An expanded ready-to-eat cereal containing 65% oat bran is produced as follows:
______________________________________Dry Mix Ingredients %______________________________________Oat bran 65.00Yellow corn flour 23.50Sucrose 10.00Salt 1.50 100.00______________________________________ Mix Moisture = 8.3%
The ingredients were blended in a ribbon type mixer and then mixed in a rotary screw feeder mixer at a ratio of 77 parts dry milk and 23 parts water by weight to form a homogeneous dough. The dough was processed on an Egan Model continuous extruder-cooker using a type 7D screw having a length to diameter ratio of 24:1. The screw was operated at 181 revolutions per minute at 18 kilowatts and was cooled internally with water at 15°-20° C. The first half of the extruder panel from the point of raw dough input was cooled with water at 15°-20° C. The last half of the panel was heated by steam in three sections at 142, 130 and 30 psig, respectively.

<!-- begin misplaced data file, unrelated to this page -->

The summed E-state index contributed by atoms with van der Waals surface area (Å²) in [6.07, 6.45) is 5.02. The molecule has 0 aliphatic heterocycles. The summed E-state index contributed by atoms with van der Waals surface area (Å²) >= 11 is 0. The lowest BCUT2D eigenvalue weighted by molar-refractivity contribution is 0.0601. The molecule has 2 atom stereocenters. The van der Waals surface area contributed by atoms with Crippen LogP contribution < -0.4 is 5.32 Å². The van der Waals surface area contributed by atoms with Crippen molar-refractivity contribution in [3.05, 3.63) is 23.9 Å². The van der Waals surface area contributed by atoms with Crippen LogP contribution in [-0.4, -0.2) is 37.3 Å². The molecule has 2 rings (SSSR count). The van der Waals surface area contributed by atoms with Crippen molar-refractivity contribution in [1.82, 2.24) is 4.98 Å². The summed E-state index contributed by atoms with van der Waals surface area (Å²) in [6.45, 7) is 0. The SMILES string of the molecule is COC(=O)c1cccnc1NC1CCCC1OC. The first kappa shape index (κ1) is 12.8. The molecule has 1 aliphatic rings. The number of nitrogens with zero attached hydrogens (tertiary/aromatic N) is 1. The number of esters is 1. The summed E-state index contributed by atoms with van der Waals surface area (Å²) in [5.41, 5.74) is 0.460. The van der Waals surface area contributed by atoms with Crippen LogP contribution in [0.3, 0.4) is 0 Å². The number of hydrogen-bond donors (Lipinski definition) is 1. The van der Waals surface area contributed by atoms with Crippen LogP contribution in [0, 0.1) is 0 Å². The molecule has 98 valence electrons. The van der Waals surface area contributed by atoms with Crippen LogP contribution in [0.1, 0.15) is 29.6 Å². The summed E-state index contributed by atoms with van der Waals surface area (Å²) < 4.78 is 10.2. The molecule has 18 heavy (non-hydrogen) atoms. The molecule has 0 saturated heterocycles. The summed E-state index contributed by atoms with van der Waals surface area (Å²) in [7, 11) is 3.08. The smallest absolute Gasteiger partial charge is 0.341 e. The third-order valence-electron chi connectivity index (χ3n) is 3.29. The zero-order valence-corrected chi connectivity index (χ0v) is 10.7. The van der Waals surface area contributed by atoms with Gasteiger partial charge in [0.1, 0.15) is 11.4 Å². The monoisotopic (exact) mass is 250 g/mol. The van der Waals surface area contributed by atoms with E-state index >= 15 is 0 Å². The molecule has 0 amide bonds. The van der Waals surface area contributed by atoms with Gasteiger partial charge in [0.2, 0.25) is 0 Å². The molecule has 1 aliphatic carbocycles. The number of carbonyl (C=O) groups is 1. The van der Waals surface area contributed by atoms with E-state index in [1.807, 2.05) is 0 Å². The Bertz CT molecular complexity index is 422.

These conditions resulted in a cooked dough temperature of 160° C. at a manifold pressure of 2700 psig immediately before exit from a forming die. The expanded cylinder of cooked extrudate was fed continuously through cutting rolls to form hollow spheres of bite sized ready-to-eat cereal. The bite size pieces were dried in a stream of hot air for about 10 seconds.
The resulting ready-to-eat cereal had the following composition:
______________________________________ %______________________________________Ash 3.11Crude fiber 2.36Protein (Nx6.25) 15.3Moisture 7.3______________________________________
The cereal provides 4 to 5 grams of dietary fiber per one ounce serving and 0.67 gram of crude fiber per serving.
This example illustrates a "natural" ready-to-eat cereal. The formulation of the cereal is as follows:
______________________________________ %______________________________________Oat bran 29.23Wheat flakes 14.01Dried almonds 5.89Dried coconut 6.99Non-fat dried milk 6.99SyrupBrown sugar 16.68Konut oil 10.02Honey 1.26Water 8.33 100.00______________________________________
The cereal is prepared by premixing all dry ingredients and placing in an enrober. The syrup is then heated to 150° F. and placed in a spray gun and sprayed slowly into the dry mix while enrobing. The cereal is then placed in a Proctor/Swartz oven pan and baked for 12 minutes at 260° F. The sample is then cooled on the air drier and broken up using breaker rolls.